Perhaps the song’s cold reception is why it didn’t get as big in America as “Skyfall” did. Released over a month ahead of Spectre, “Writing’s On The Wall” debuted at its #71 peak on the Hot 100 peak in mid-October before quickly falling off the chart. Looking at the top songs the week that it debuted, it’s not hard to hear why the song didn’t blow up. Late 2015 was a period dominated by insurgent trap, tropical house, and downbeat pop. It’s not exactly the best environment for this heavily orchestrated film theme to get big in. Despite being a flop in America, it was a big deal in the UK becoming the first Bond theme to ever go to #1 after “Skyfall” and Duran Duran’s “A View to a Kill” had both peaked at #2. I’ve only just been starting to become more knowledgeable about the UK charts but as an outsider, that feels weird. (For any of you that do follow the UK charts and know more about this let me know in the comments below.)
Like with Skyfall, I saw Spectre right after it came out in November 2015 with my sister and while I remember it being fine the excitement and anticipation from Skyfall certainly wasn’t present with Spectre as its performance show. Spectre got OK reviews and was not as big of a box office hit as Skyfall was but it still made lots of money. In the US, the movie spent its first two weekends at #1 and grossed around $200 million to finish as the #10 film of 2015 right in between Disney’s live-action Cinderella remake and Mission: Impossible- Rogue Nation. Worldwide, Spectre grossed around $880 million, a little less than what Skyfall made but in any right Spectre was still a major success.
Even if people weren’t hugely receptive to Spectre, “Writing’s On The Wall” still became an awards season darling. At the 2016 Oscars, “Writing’s On The Wall” followed “Skyfall” by winning Best Original Song becoming the second and most recent Bond theme to win that award. (We’ll see what Billie Eilish’s theme does at the upcoming Oscars now that No Time To Die is finally being released.) The song wound up beating out some other notable nominees including Lady Gaga’s “Til It Happens To You” from The Hunting Ground and the biggest hit of the nominees The Weeknd’s “Earned It” from Fifty Shades of Grey. (“Til It Happens To You” peaked at #95. “Earned It” peaked at #3. It’s a 6.)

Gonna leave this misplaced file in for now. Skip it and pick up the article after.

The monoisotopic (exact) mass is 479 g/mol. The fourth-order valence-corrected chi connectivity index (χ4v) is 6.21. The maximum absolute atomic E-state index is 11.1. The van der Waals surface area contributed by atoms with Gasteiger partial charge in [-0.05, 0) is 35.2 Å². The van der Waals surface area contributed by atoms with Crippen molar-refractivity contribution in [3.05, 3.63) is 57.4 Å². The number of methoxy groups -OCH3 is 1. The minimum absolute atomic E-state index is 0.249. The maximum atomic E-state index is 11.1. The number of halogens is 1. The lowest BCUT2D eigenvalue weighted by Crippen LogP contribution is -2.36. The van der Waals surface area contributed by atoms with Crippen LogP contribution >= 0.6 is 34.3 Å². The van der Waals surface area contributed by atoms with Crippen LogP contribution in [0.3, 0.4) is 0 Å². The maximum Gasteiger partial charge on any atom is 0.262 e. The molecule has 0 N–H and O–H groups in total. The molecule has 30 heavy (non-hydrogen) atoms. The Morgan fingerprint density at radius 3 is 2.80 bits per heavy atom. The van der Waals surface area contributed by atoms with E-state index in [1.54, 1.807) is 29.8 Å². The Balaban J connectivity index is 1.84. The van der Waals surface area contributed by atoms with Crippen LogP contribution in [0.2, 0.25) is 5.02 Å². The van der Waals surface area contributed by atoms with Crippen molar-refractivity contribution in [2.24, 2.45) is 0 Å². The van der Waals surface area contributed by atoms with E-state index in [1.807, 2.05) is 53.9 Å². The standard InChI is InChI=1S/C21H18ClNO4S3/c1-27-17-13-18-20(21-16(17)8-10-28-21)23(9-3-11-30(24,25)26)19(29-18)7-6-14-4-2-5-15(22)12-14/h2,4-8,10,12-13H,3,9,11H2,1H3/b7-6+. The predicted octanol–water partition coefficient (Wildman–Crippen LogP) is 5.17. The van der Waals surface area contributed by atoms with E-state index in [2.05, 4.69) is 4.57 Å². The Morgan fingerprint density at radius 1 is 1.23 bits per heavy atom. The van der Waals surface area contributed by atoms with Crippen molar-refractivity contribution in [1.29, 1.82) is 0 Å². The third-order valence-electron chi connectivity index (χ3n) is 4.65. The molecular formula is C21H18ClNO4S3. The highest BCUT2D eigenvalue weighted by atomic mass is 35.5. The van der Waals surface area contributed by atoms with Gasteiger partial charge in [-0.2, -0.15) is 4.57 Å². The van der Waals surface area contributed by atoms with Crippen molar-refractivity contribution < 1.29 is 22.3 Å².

Smith and Napes accepted the award from Common and John Legend, the previous year’s winners for “Glory” from Selma. In their acceptance speech, Smith dedicated the award to the “LGBT community all around the world” noting an article they read from actor Sir Ian McKellan that said no openly gay man had ever won an Oscar. (This was a few years before Sam Smith came out as nonbinary.) Smith was wrong about that. What McKellan actually pointed out was that no openly gay man had won the Best Actor award. There were already openly gay men who had won Oscars including Elton John who won Best Original Song himself for 1994’s “Can You Feel The Love Tonight” from The Lion King. Smith was quickly called out for that incorrect assertion leading them to apologize and admit they had messed up.
The speech wasn’t the only issue. Earlier in the ceremony, Smith performed “Writing’s On The Wall” and it was far from smooth sailing. The performance was heavily criticized for Smith’s off-key singing though to me they sounded just fine. Smith would agree with those criticisms saying they were nervous and described the performance as the worst moment of their life.
Six years later, “Writing’s On The Wall” has been largely forgotten and if people remember it it’s largely for the reviews or the Oscar win. Compared with Adele, Shirley Bassey, or even Paul McCartney, the song will wind up being a footnote in Sam Smith’s career rather than a big point in it. As I’m writing this review, everyone is now excited for the long-awaited and delayed follow-up to Spectre, No Time To Die, which has Billie Eilish singing the theme. No matter what you may think about that song, I can say that at least it’s not as mediocre as “Writing’s On The Wall” is.
BONUS BEATS: Before Sam Smith came to be picked for the Spectre theme, Radiohead were approached to write the theme. Even though their title song wasn’t picked, the band liked the song so much that they publicly released it a month after Spectre’s release on Christmas Day and have even performed it live since. Here’s the video for Radiohead’s “Spectre:”
(Radiohead’s highest-charting single, 1993’s “Creep,” peaked at #34.)
BONUS BONUS BEATS: Here’s the Oxford University singing group Out of the Blue interpolating “Writing’s On The Wall” on their 2016 recording “Retrograde:”
BONUS BONUS BONUS BEATS: Here’s the enjoyable rock cover of “Writing’s On The Wall” that Cliff Hillis contributed to the 2017 Bond theme compilation Songs, Bond Songs: The Music of 007: